Unwelcome guests – the role of gland-associated Helicobacter pylori infection in gastric carcinogenesis


  • G. Beccaceci
  • M. Sigal


  • Frontiers in Oncology


  • Front Oncol 13: 1171003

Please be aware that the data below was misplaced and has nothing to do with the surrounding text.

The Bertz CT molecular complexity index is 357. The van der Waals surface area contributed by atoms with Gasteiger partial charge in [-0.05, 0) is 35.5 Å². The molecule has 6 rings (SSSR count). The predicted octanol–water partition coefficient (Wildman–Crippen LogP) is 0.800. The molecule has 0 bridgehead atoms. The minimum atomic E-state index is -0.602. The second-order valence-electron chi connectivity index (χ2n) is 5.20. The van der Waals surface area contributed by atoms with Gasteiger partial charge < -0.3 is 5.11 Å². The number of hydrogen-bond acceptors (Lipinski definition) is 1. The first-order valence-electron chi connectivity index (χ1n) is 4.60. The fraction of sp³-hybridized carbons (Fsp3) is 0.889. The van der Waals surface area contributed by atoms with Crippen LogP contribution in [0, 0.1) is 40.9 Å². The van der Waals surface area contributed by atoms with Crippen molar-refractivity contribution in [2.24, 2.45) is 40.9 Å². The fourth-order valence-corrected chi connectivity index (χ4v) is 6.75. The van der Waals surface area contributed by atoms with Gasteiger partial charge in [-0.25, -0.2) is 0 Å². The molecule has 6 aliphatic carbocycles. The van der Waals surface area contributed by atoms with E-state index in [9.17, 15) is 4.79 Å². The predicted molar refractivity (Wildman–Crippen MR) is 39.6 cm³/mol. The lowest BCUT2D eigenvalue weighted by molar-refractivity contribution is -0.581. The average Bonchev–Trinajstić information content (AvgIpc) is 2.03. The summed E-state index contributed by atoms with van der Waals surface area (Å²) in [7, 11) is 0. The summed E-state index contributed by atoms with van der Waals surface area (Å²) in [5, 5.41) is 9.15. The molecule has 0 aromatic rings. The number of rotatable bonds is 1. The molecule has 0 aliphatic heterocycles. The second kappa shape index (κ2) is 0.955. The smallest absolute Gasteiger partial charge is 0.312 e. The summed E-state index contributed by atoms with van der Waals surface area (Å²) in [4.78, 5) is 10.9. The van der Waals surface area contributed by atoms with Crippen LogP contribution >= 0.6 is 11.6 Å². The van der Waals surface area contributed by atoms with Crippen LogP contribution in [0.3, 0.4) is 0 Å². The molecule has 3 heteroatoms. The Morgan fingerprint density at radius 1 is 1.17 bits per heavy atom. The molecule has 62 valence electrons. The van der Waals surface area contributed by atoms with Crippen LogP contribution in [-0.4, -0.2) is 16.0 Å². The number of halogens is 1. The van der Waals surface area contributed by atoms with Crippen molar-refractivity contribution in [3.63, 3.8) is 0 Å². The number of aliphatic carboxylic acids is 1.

• Helicobacter pylori (H. pylori) are Gram-negative bacteria that cause chronic gastritis and are considered the main risk factor for the development of gastric cancer. H. pylori have evolved to survive the harsh luminal environment of the stomach and are known to cause damage and signaling aberrations in gastric epithelial cells, which can result in premalignant and malignant pathology. As well as colonizing the gastric mucus and surface epithelial cells, a subpopulation of H. pylori can invade deep into the gastric glands and directly interact with progenitor and stem cells. Gland colonization therefore bears the potential to cause direct injury to long-lived cells. Moreover, this bacterial subpopulation triggers a series of host responses that cause an enhanced proliferation of stem cells. Here, we review recent insights into how gastric gland colonization by H. pylori is established, the resulting pro-carcinogenic epithelial signaling alterations, as well as new insights into stem cell responses to infection. Together these point towards a critical role of gland-associated H. pylori in the development of gastric cancer.